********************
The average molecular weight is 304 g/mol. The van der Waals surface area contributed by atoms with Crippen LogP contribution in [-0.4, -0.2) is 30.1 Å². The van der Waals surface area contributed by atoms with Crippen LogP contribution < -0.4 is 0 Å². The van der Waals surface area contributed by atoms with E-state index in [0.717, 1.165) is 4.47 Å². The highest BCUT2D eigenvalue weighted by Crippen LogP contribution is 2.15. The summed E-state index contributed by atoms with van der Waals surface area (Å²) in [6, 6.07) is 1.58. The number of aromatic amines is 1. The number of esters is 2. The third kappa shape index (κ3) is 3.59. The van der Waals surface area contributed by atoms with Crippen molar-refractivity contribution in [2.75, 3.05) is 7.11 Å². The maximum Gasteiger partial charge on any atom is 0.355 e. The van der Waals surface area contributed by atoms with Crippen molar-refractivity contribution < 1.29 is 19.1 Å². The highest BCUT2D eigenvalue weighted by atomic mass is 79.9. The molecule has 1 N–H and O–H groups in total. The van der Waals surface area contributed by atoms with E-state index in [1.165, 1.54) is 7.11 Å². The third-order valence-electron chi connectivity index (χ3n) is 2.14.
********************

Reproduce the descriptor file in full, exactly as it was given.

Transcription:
The average molecular weight is 304 g/mol. The van der Waals surface area contributed by atoms with Crippen LogP contribution in [-0.4, -0.2) is 30.1 Å². The van der Waals surface area contributed by atoms with Crippen LogP contribution < -0.4 is 0 Å². The van der Waals surface area contributed by atoms with E-state index in [0.717, 1.165) is 4.47 Å². The highest BCUT2D eigenvalue weighted by Crippen LogP contribution is 2.15. The summed E-state index contributed by atoms with van der Waals surface area (Å²) in [6, 6.07) is 1.58. The number of aromatic amines is 1. The number of esters is 2. The third kappa shape index (κ3) is 3.59. The van der Waals surface area contributed by atoms with Crippen molar-refractivity contribution in [2.75, 3.05) is 7.11 Å². The maximum Gasteiger partial charge on any atom is 0.355 e. The van der Waals surface area contributed by atoms with Crippen molar-refractivity contribution < 1.29 is 19.1 Å². The highest BCUT2D eigenvalue weighted by atomic mass is 79.9. The molecule has 1 N–H and O–H groups in total. The van der Waals surface area contributed by atoms with E-state index in [1.165, 1.54) is 7.11 Å². The third-order valence-electron chi connectivity index (χ3n) is 2.14.